Yes, you are correct. I heard the rumour but it is no longer a rumour if the opposition could be saying openly that they know they won’t win but will destabilise the election and they are plotting to rig. The plot is that they would destabilise the state, put in a state of anarchy and then then the election would be suspended. It was a bit doubtful to me until Thursday when it happened in Wukari. How can you be going for campaign and you have about 20000 youths  and more than 100 cars and then you are shooting guns right from  Gindindoruwa?  That was about 30 kilometres to Wukari. And as you get to Wukari, the first thing you met was the yam market. They were shooting in the air until they got to the Aku-Uka palace junction and the whole town was thrown into confusion. Everybody in the town was confused. The action of the opposition candidate on that day resulted in fracas. Was it really campaigns that the opposition candidate went for or he went to fire guns into the air? I have been going round with my campaigns. As a matter of fact, that same day the UDP was campaigning in Wukari quietly and I went to Wukari, nobody heard me. No incident anywhere I go even as a governor. I kneel down to beg people to give me their votes because you don’t force somebody to vote you; you must appeal to people’s conscience. I tell them what I have done, if you think I am worth coming back, please come out and vote for me. Yes, some people don’t like me because I am fat, huge and tall, they hate my face. Yes, whatever I said, whether I said I am building them gold or silver and they don’t want; they don’t want. If I talk and they don’t hear me, I go to the next person because it’s now time to beg for votes, you don’t scare somebody with violence before you get a vote.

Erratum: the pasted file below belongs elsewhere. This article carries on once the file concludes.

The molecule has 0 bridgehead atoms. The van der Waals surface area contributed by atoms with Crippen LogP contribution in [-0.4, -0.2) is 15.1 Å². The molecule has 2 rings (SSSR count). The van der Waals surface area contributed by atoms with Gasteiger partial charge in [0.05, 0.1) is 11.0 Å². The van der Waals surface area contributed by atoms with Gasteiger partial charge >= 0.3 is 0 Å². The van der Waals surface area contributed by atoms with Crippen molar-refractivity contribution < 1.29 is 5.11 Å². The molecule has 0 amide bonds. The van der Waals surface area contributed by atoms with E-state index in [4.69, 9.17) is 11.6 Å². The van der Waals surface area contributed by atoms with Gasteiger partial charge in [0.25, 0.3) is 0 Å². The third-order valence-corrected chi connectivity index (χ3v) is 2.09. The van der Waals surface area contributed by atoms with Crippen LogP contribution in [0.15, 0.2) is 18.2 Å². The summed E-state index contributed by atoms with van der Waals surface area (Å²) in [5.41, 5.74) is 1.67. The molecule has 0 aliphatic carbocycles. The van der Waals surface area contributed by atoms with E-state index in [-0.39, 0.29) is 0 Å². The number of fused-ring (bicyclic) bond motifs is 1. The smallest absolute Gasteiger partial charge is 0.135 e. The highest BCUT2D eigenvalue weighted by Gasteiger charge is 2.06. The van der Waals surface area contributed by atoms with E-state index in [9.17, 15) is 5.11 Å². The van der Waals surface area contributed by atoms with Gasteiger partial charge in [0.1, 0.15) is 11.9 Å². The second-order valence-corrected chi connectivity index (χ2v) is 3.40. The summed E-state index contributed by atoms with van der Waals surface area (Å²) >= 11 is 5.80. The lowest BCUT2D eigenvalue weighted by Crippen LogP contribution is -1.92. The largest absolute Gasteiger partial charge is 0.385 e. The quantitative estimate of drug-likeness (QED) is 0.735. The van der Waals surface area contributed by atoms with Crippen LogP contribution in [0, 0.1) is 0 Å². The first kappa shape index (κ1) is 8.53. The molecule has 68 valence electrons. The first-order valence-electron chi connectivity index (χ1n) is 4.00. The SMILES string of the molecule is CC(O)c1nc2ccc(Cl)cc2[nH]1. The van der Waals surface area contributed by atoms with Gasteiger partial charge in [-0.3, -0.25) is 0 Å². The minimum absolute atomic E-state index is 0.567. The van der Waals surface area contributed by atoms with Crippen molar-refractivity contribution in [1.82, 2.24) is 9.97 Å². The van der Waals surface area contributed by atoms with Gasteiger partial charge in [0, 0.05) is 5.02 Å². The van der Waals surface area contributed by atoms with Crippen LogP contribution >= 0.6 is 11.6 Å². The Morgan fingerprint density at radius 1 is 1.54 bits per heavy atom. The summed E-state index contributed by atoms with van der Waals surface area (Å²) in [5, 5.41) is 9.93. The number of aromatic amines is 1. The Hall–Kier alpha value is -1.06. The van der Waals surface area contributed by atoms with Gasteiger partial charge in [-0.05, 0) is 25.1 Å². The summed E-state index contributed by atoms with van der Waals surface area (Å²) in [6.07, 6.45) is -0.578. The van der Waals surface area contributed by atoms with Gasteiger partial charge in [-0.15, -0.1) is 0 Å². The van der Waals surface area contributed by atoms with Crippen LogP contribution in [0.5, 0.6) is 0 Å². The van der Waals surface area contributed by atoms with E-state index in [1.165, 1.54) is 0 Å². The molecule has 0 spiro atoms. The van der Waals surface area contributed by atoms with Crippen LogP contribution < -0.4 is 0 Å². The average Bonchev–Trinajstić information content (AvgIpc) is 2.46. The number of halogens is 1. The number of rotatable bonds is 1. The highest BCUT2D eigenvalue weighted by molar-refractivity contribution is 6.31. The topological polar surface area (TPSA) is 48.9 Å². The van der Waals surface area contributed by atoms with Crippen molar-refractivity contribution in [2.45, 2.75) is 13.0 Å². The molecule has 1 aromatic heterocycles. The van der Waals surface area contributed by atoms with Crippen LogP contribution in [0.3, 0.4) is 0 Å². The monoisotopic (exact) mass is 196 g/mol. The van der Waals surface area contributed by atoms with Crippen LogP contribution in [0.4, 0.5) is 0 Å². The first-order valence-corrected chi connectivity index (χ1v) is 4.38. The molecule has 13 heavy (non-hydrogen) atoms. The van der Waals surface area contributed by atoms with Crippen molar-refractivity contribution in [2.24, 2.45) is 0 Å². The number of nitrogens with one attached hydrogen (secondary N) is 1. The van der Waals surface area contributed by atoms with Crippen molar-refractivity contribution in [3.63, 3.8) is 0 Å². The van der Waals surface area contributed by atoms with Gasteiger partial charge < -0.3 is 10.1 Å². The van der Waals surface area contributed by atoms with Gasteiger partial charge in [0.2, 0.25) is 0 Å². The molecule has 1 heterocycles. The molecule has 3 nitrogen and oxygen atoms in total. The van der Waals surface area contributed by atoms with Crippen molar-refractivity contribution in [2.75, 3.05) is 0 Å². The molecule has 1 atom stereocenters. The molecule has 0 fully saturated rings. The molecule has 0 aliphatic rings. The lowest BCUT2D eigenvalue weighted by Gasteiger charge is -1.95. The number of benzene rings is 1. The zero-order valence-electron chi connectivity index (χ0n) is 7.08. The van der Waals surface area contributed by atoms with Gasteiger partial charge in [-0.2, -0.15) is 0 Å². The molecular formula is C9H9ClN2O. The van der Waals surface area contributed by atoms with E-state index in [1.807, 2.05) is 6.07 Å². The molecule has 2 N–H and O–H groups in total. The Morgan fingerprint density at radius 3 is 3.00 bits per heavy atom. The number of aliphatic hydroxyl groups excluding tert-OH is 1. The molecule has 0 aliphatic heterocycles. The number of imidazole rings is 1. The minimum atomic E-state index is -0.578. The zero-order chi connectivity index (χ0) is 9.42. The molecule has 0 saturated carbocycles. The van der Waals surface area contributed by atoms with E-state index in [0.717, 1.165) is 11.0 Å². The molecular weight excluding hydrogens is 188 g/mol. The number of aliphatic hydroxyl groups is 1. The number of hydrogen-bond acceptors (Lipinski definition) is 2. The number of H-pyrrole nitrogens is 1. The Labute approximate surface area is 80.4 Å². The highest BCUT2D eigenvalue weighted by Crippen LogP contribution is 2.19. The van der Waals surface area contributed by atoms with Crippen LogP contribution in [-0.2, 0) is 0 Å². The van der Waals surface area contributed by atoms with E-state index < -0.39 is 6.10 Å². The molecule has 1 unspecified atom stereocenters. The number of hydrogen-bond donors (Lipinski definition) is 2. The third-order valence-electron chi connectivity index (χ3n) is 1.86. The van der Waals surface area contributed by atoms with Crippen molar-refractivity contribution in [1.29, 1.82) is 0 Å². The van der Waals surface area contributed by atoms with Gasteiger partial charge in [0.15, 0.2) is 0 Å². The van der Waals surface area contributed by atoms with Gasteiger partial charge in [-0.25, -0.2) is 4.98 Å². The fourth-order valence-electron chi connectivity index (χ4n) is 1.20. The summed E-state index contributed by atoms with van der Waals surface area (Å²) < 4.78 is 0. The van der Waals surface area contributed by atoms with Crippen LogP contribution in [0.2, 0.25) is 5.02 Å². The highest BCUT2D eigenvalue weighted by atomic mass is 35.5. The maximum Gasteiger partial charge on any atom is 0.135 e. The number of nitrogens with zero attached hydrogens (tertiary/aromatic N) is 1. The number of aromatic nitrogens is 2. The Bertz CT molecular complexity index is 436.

Now coming to your point, this is where our security agencies are supposed to do their work but they are not. In Wukari, when I called the chairman, he said the police were not out and even when they came, they had no gun, they had no even teargas to even disperse the people. So, everybody had to fight for themselves to secure themselves. It was the military that came into Wukari that day all the way from Takum. I called them that day that there was mayhem in Wukari, they quickly got there and they did a fantastic job, and I was happy.

They did a good job by calming the situation down, but the police need to be well equipped for this election. The police need equipment, they need training their men to be alert, because it is the police that will stay at the polling units on the day of elections and they are not even supposed to be armed. If the election is organised properly, the police should be there unarmed and we are supposed to line up to vote quietly. Those that line up are the ones voting on the day of elections, I am surprised when I went out to know that a good number of Tarabans are giving me their support.

 

Taraba State is vast in tourism potential; what is your government doing to tap into this?

Taraba State has three major things, agriculture, mining and tourism. Incidentally, tourism would earn you more money than the two combined. Unfortunately, tourism is all about connectivity, nobody goes to where there is no peace, if you heard yesterday they killed 20 people in Kenya, everybody would be running away from Kenya. You must secure the place, you must be able to connect the person to that point and you must be able to expose the potentials of that person,